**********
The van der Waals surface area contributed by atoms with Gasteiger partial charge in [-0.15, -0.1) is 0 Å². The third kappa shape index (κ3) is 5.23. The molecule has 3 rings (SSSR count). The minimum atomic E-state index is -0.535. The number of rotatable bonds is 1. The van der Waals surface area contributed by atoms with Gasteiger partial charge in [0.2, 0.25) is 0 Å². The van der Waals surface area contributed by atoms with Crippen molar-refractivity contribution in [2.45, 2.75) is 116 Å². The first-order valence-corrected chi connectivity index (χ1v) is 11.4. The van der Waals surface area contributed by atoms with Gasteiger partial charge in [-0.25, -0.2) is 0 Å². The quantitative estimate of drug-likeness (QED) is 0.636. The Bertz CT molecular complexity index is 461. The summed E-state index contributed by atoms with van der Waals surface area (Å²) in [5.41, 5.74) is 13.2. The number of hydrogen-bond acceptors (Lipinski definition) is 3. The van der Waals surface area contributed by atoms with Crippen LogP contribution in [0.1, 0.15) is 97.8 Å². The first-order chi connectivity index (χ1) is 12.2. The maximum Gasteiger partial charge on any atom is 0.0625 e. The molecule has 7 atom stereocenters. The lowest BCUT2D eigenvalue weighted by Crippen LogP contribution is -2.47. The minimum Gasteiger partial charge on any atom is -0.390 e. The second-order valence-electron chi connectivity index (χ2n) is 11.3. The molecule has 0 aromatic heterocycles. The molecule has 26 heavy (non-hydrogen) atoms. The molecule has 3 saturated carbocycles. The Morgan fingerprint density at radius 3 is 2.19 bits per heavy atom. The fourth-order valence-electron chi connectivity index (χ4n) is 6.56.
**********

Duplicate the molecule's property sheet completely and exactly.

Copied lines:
The van der Waals surface area contributed by atoms with Gasteiger partial charge in [-0.15, -0.1) is 0 Å². The third kappa shape index (κ3) is 5.23. The molecule has 3 rings (SSSR count). The minimum atomic E-state index is -0.535. The number of rotatable bonds is 1. The van der Waals surface area contributed by atoms with Gasteiger partial charge in [0.2, 0.25) is 0 Å². The van der Waals surface area contributed by atoms with Crippen molar-refractivity contribution in [2.45, 2.75) is 116 Å². The first-order valence-corrected chi connectivity index (χ1v) is 11.4. The van der Waals surface area contributed by atoms with Gasteiger partial charge in [-0.25, -0.2) is 0 Å². The quantitative estimate of drug-likeness (QED) is 0.636. The Bertz CT molecular complexity index is 461. The summed E-state index contributed by atoms with van der Waals surface area (Å²) in [5.41, 5.74) is 13.2. The number of hydrogen-bond acceptors (Lipinski definition) is 3. The van der Waals surface area contributed by atoms with Crippen LogP contribution in [0.1, 0.15) is 97.8 Å². The first-order chi connectivity index (χ1) is 12.2. The maximum Gasteiger partial charge on any atom is 0.0625 e. The molecule has 7 atom stereocenters. The lowest BCUT2D eigenvalue weighted by Crippen LogP contribution is -2.47. The minimum Gasteiger partial charge on any atom is -0.390 e. The second-order valence-electron chi connectivity index (χ2n) is 11.3. The molecule has 0 aromatic heterocycles. The molecule has 26 heavy (non-hydrogen) atoms. The molecule has 3 saturated carbocycles. The Morgan fingerprint density at radius 3 is 2.19 bits per heavy atom. The fourth-order valence-electron chi connectivity index (χ4n) is 6.56.